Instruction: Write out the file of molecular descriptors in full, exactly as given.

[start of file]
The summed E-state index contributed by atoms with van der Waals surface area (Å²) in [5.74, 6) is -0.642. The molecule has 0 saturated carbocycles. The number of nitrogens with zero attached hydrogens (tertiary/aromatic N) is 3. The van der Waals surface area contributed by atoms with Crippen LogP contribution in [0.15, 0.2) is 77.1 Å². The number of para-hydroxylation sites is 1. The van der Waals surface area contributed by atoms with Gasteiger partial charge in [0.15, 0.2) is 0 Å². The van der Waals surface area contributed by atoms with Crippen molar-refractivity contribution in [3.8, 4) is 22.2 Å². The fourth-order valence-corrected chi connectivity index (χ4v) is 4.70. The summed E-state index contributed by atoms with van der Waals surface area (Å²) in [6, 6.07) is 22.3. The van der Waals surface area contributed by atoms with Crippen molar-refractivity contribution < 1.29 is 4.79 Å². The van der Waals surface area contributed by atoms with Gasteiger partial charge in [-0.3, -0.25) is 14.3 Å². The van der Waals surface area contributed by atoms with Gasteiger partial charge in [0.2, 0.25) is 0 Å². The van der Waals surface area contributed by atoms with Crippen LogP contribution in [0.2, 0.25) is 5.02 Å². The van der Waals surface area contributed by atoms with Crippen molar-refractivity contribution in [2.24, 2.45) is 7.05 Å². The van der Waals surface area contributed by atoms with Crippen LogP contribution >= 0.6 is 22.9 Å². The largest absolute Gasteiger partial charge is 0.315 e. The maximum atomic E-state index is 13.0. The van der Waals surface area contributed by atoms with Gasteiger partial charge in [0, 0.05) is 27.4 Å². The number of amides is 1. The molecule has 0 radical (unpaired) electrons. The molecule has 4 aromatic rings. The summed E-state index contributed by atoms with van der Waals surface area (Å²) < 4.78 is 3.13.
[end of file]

The summed E-state index contributed by atoms with van der Waals surface area (Å²) in [5.74, 6) is -0.642. The molecule has 0 saturated carbocycles. The number of nitrogens with zero attached hydrogens (tertiary/aromatic N) is 3. The van der Waals surface area contributed by atoms with Crippen LogP contribution in [0.15, 0.2) is 77.1 Å². The number of para-hydroxylation sites is 1. The van der Waals surface area contributed by atoms with Gasteiger partial charge in [0.15, 0.2) is 0 Å². The van der Waals surface area contributed by atoms with Crippen molar-refractivity contribution in [3.8, 4) is 22.2 Å². The fourth-order valence-corrected chi connectivity index (χ4v) is 4.70. The summed E-state index contributed by atoms with van der Waals surface area (Å²) in [6, 6.07) is 22.3. The van der Waals surface area contributed by atoms with Crippen molar-refractivity contribution < 1.29 is 4.79 Å². The van der Waals surface area contributed by atoms with Gasteiger partial charge in [-0.3, -0.25) is 14.3 Å². The van der Waals surface area contributed by atoms with Gasteiger partial charge in [0.2, 0.25) is 0 Å². The van der Waals surface area contributed by atoms with Crippen LogP contribution in [0.2, 0.25) is 5.02 Å². The van der Waals surface area contributed by atoms with Crippen molar-refractivity contribution in [2.24, 2.45) is 7.05 Å². The van der Waals surface area contributed by atoms with Crippen LogP contribution >= 0.6 is 22.9 Å². The largest absolute Gasteiger partial charge is 0.315 e. The maximum atomic E-state index is 13.0. The van der Waals surface area contributed by atoms with Gasteiger partial charge in [0, 0.05) is 27.4 Å². The number of amides is 1. The molecule has 0 radical (unpaired) electrons. The molecule has 4 aromatic rings. The summed E-state index contributed by atoms with van der Waals surface area (Å²) < 4.78 is 3.13.